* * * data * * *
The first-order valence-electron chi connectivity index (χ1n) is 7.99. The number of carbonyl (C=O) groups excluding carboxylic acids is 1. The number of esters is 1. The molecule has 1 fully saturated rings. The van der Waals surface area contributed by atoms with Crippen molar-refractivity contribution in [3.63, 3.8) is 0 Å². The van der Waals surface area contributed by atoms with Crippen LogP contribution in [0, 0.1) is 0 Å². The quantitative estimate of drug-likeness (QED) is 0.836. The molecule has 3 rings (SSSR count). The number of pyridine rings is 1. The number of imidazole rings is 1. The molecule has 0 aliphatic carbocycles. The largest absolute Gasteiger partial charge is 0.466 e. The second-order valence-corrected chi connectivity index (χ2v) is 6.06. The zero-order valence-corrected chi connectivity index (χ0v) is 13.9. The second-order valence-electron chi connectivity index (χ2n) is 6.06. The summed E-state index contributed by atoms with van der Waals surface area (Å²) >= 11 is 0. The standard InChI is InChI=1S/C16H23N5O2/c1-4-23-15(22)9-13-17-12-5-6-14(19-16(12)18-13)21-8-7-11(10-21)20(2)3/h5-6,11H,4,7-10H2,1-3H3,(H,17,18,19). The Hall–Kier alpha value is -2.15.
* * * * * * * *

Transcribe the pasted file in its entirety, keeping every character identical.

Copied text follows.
The first-order valence-electron chi connectivity index (χ1n) is 7.99. The number of carbonyl (C=O) groups excluding carboxylic acids is 1. The number of esters is 1. The molecule has 1 fully saturated rings. The van der Waals surface area contributed by atoms with Crippen molar-refractivity contribution in [3.63, 3.8) is 0 Å². The van der Waals surface area contributed by atoms with Crippen LogP contribution in [0, 0.1) is 0 Å². The quantitative estimate of drug-likeness (QED) is 0.836. The molecule has 3 rings (SSSR count). The number of pyridine rings is 1. The number of imidazole rings is 1. The molecule has 0 aliphatic carbocycles. The largest absolute Gasteiger partial charge is 0.466 e. The second-order valence-corrected chi connectivity index (χ2v) is 6.06. The zero-order valence-corrected chi connectivity index (χ0v) is 13.9. The second-order valence-electron chi connectivity index (χ2n) is 6.06. The summed E-state index contributed by atoms with van der Waals surface area (Å²) >= 11 is 0. The standard InChI is InChI=1S/C16H23N5O2/c1-4-23-15(22)9-13-17-12-5-6-14(19-16(12)18-13)21-8-7-11(10-21)20(2)3/h5-6,11H,4,7-10H2,1-3H3,(H,17,18,19). The Hall–Kier alpha value is -2.15.